01-03-18 Shoshana Feinstein and The Bel Canto Technique
Bel canto means, most literally, “beautiful singing.” It is a term used to describe all Italian singing, but in particular the light, bright quality that Italian opera singers use to charm audiences.
Shoshana Feinstein, is the director and a tutor at her RENAISSANCE MUSIC CENTER where she offers private classes in voice, piano, music theory, composition and theatre As a proponent of The Bel Canto technique, her successful integration of this school and popular music has enabled her to successfully impart her knowledge to her students regardless what their genre of singing style may be. Her students have ranged in ages from six to sixty. Ms. Feinstein is able to tailor the individual needs of each student’s voice in a creative and progressive fashion.
Shoshana began studying voice at fifteen. She graduated ROGER WILLIAMS UNIVERSITY with a double major in Theatre and Voice. Spending a year at Boston University she studied with Ms. Chloe Owen. She has been under the tutelage of Jane Bakken-Klaviter of the Bel Canto Institute, Annamaria Saritelli-DiPanni, founder of the Bel Canto Opera Company of Rhode Island and spent the last fifteen years studying with the late Kaji Aso.
Bel Canto emerged in the sixteenth and seventeenth centuries, but its roots lie all the way through the Middle Ages. It began in the singing instruction that Italian masters provided their students. Because singing must be mastered internally, teaching singing is tricky. Italian masters relied on a system of teaching and listening to their pupils. When the pupil created a tone or sound that was of admirable quality, the master would urge that pupil to repeat the sound until it was ingrained in their memory.
Italian singing itself is very dependent upon the Italian language. Italian words often contain consonants strung together with vowel sounds. Because of this, their language is very fluid and, when spoken correctly, it resonates in the facial structure. Italian singers make full use of these vowels, because they allow long, continuous lines in singing. Italian singing contains little distinction between the start of tone and the intake of breath. This, too, contributes to a continuous line. Finally, Italians consider singing to be a natural act instead of an unnatural one. Therefore, true Italian singing, and true Bel Canto singing, is an extension of normal speaking and voice expression. From the popularity of Andrea Bocelli and other Italian singing stars, one can see that Bel Canto will be around for quite a long time.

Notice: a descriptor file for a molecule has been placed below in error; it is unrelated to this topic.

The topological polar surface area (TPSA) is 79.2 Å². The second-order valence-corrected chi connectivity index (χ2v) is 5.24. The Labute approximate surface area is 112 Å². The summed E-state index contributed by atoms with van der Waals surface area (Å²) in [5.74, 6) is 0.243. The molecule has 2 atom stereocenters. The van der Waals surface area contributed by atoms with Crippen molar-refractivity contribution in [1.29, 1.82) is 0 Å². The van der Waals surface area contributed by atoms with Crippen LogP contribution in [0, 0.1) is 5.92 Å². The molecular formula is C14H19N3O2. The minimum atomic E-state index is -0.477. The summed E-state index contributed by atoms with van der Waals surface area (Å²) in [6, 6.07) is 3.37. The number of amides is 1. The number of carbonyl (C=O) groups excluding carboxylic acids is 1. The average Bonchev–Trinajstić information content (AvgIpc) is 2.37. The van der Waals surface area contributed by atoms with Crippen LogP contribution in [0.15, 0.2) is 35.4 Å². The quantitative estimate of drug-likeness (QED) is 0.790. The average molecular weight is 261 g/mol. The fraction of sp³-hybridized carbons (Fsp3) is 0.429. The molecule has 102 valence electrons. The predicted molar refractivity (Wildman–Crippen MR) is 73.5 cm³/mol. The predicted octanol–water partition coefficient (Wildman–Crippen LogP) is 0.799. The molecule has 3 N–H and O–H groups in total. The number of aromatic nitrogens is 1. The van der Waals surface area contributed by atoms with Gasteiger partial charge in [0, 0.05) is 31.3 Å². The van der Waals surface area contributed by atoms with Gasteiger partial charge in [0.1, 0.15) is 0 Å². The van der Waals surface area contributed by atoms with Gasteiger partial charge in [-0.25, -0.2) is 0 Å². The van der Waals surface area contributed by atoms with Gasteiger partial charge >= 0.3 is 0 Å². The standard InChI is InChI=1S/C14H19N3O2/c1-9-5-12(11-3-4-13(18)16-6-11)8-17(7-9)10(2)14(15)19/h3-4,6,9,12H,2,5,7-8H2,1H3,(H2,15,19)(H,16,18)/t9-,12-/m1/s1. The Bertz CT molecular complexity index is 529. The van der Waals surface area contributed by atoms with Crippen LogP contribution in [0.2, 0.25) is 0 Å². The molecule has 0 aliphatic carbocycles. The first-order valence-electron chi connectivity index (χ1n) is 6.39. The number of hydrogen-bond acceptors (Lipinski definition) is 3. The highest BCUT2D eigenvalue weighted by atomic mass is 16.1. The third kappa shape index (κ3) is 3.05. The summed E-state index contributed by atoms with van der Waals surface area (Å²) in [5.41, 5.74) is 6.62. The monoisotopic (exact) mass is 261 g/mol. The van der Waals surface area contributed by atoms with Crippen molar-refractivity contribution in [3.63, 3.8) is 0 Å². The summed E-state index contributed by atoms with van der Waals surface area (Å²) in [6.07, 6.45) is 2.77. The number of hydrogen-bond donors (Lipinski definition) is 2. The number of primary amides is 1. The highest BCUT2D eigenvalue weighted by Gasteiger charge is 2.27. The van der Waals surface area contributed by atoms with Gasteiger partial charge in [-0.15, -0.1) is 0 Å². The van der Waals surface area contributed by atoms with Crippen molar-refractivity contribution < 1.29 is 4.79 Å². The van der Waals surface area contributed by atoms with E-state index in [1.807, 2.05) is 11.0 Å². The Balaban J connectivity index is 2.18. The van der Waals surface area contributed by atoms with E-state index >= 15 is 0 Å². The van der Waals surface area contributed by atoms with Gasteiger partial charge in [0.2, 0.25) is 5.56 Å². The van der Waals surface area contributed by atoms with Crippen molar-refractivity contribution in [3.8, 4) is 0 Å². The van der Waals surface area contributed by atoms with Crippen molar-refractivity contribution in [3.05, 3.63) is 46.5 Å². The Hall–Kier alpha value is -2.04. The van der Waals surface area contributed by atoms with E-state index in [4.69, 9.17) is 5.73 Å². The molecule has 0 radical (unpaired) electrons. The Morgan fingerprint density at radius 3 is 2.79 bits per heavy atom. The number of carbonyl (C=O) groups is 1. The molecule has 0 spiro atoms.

Ms. Feinstein has extensive recording experience, including having worked with producer Martin Birch in Munich at Musicland Studios with Ronnie James Dio and Ritchie Blackmore on the “RAINBOW’ album.
Shoshana has studied and sung the roles of, Carmen, Madama Butterfly, Violetta, Lola, Donna Anna and has performed with the Bel Canto Opera Company of Rhode Island, The Opera Company of Boston and the Kaji Aso Institute for the Arts. In addition to her operatic experience, Shoshana has been singing professionally with jazz, rock and blues bands across the New England area for her entire career.
She composes her own music, and has released “Everlasting Joy” a compilation of love songs that she has written for weddings, which is available on iTunes and Amazon, as well as her latest release “Didn’t
See It Comin’ an eclectic blend of rock, soul and blues with a dash of opera buffo thrown in. Website :https://www.shoshanaenterprises.com